Depending on the contract you have with your cloud host, you may have similar administrative access to the servers that you do now. Starting and stopping services, pulling logs, etc. may be part of your hosting package. However, question yourself as to why you need that access. Are these actions really something you need to do daily, or would it be better if the cloud host took care of them?

“But so often I must fix things that users mess up and need to take care of them immediately!” Automation is a key part of any cloud host operation. It is a very easy task to develop scripts and even leverage the Application Program Interfaces (APIs) that most all servers/functions provide that can take care of such issues. In our experience, reverting Work Orders back from the CLOSE status when inadvertently put into that state, is an easy automation to setup.

We are very customized and unique in the universe.

Don’t confuse complex configuration with customization. In general, any sort of configuration you have done in your on-prem enterprise application suite will migrate to the cloud environment. In the case of tools such as IBM Maximo, accommodation has been made for this level of migration. What functions on-prem will also function out in the cloud.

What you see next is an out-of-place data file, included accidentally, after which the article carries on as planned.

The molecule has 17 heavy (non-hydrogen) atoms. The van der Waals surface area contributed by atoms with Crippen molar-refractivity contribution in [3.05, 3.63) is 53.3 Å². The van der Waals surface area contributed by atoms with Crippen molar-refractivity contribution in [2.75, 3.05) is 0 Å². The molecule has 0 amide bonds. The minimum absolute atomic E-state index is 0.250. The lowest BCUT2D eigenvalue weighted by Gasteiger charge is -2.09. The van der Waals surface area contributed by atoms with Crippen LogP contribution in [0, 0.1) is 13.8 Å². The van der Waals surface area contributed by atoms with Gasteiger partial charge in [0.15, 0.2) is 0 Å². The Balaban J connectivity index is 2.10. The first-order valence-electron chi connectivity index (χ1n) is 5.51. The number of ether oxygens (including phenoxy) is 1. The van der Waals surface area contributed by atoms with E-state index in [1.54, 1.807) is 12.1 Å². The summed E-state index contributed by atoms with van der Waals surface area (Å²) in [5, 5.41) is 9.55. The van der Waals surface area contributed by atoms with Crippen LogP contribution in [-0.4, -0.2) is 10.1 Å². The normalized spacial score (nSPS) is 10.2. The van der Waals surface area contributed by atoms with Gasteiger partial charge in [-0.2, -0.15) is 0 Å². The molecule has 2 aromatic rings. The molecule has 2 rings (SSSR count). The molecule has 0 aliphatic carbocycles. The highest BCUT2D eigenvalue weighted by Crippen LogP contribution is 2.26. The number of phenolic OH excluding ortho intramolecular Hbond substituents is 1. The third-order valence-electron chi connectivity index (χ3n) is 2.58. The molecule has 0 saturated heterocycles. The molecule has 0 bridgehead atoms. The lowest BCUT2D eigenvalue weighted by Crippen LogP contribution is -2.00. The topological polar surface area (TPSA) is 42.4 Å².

However, if you have customized, aka, hacked the underlying product code, that is something you should look at. As you move to the cloud, you want to simplify the ongoing maintenance of the instance, and always having to remember your customizations can cause trouble. Step one is to question what the customization is for and if it is still needed. Perhaps a feature/function needed years ago is now simply available in the product or can easily be configured. Get out your customizations documentation and take a hard look. (You do have customization documentation, right?)

You said integrations are the tricky part. Tell me more.

Despite all the wonderfulness above, you may have in place integrations between servers (or services) that can be difficult to implement in the cloud. Perhaps there is a set of edge servers that simply must stay on prem at a site. The thought of setting up, maintaining, and paying for an open VPN connection between those servers and your new cloud environment makes your tummy rumble. This is a valid concern.

Careful analysis of all your integrations is necessary before making the move to the cloud. You may find that some are simply not needed. Or, even better, the feature/functions that you are needing from multiple servers/software can be consolidated into a single or much smaller set. Take the time to explore if you can leverage more the inherent feature/function of a single enterprise software suite vs. cherry picking from multiples.

Keep in mind too that interfaces can be established to be on-demand or run in a batch mode, so you do not need an open connection 24/7/365. Systems can perform data blasts that take only a few seconds to upload between systems, potentially dramatically reducing costs.

Wrap up

TRM has been hosting Maximo environments for many years for many different types of clients. While some have rather simple needs, others require rather sophisticated interconnections and operational processes. Our Maximo SaaS services are up to any challenges you may have moving your environment from on-prem to the cloud.